OC were ridiculously into self-publicising to the point where they claimed to initiate stuff that they themselves hadn’t at all initiated – in particular, the massive squat in the rue de l’Est in the early ’80s, openly declaring in one of their journals that they (as “Fossoyeurs du vieux monde” – “gravediggers of the old world”, the group that half of the members of OC had belonged to) had started this anti-police and anti-political mass squat when in fact they came after the squats had been opened and some socially critical stuff had already begun. Which really pissed off those in the know: such a claim to leadership when they hadn’t lead it is really the kind of thing one would expect of Leninists. They also have claimed that – as a group – they initiated the solidarity with the prisoners’ scandal (ie forcing trains to stop – without endangering any passengers – and distributing this “Freedom is the crime…” text). Certainly this was initiated by one or two members of the group, and the text was written by them, and then the rest of the group and at least 5 others not in the group joined in. Fine. Almost all subversive risk develops like this: a couple of friends think it would be a good idea to organise a strike, occupy a building, attack a police station or whatever, talk about it with other friends or the relevant people and it snowballs (or doesn’t). Sometimes people put a temporary group name on an activity, but this is hardly vital (and it often makes those people who are not yet partcipating feel that they can’t, because this is an organisation that has already been set up and so you often feel you can’t influence it, whereas without a name, there’s a greater sense of fluidity; or there are those who want to join the group so as to have some of its notoriety wash off on them, but never initiate anything, having a very servile relation to those already in the group who have developed the group theory, feeling they can’t add to or criticise any aspect of this theory, or initiate practical activity that might be a bit different from the kind of activity the group has got used to doing). But when it’s as illegal and as explcitly threatening to the State as this activity was, it was not very strategic to put a name on the activity. It made the State’s task easier. Moreover, it wasn’t an activity exclusive to those in the group. Pointing this out might seem to be pedantic, but it shows a certain “inner” v. “outer” hierarchy. That is, those in the group who contributed as much as those outside the group were – merely by being part of the group, presented to the outside world as those who organised the action, whereas those who were also part of the action but not in the group were photoshopped out of the picture. So why put a group name on it? The text was sufficient support, but to put a name on the activity was to possess it and to develop a spectacular notoriety that backfired on them: they were constantly pursued by the state, some were imprisoned, others fled the country.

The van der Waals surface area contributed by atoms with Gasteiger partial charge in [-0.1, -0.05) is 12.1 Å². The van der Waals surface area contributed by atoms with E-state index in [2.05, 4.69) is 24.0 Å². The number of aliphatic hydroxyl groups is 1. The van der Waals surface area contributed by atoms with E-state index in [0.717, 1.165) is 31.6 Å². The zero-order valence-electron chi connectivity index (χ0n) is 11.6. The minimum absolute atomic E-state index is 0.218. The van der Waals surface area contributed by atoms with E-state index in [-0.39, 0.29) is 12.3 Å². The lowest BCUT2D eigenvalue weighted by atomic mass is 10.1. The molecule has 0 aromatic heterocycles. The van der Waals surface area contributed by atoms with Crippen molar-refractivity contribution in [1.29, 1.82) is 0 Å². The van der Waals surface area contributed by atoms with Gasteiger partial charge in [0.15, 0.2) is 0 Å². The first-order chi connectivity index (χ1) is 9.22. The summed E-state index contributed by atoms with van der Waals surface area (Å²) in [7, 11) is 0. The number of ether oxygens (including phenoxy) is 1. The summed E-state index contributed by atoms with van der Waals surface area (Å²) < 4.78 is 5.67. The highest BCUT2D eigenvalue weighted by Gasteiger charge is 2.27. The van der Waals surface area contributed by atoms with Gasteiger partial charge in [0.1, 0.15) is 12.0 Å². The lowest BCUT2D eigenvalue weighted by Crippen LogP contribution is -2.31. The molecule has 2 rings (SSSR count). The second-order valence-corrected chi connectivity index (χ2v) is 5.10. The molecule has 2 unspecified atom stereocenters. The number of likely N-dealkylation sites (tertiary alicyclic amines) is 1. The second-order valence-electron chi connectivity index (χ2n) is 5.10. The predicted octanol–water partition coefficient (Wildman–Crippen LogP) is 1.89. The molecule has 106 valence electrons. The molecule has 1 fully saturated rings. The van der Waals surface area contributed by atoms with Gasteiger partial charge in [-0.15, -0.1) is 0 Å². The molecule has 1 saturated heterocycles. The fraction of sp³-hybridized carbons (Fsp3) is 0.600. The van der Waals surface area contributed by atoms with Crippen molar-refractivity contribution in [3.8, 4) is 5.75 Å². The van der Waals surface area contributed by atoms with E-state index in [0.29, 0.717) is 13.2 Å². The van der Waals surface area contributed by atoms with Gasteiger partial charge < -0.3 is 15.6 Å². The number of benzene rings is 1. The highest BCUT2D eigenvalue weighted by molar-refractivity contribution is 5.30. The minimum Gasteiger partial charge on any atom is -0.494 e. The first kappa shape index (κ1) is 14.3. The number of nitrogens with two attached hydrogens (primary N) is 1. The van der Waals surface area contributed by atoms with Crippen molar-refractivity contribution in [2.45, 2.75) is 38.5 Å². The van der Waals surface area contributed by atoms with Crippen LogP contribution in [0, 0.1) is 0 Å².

They also often had a very alienating gang-type mentality; for instance, when one of them – out of some whimsical momentary paranoia – suddenly accused a guy living in the squat of being an undercover cop, all the others immediately joined in, violently threatening to do him in, until someone they trusted eventually turned up and managed just in time to vouch for him and they were forced to calm down. Worse, several of them went round to someone at 6 o’clock in the morning and slapped him believing that he knew that his wife had threatened to grass them up for something, when in fact, he was in dispute with his wife (they separated shortly after) and hadn’t known about her intentions (which she never carried out). And another example: someone who had been excluded from their group wrote a critique of them in very general non-specific terms (mainly about their collectivist mentality), distributing it to just a few people but not publishing it. When some of them bumped into him during the train-drivers strike of ’86-’87, he was threatened by them, one of them (Leopold Roc) almost hitting him, yelling at him – “Enough criticism! – don’t you dare criticise us!” He felt sure that if he hadn’t been there with some of his mates they would almost certainly have beaten him up ( perhaps this is why they were so uncritically admiring of football hooligans).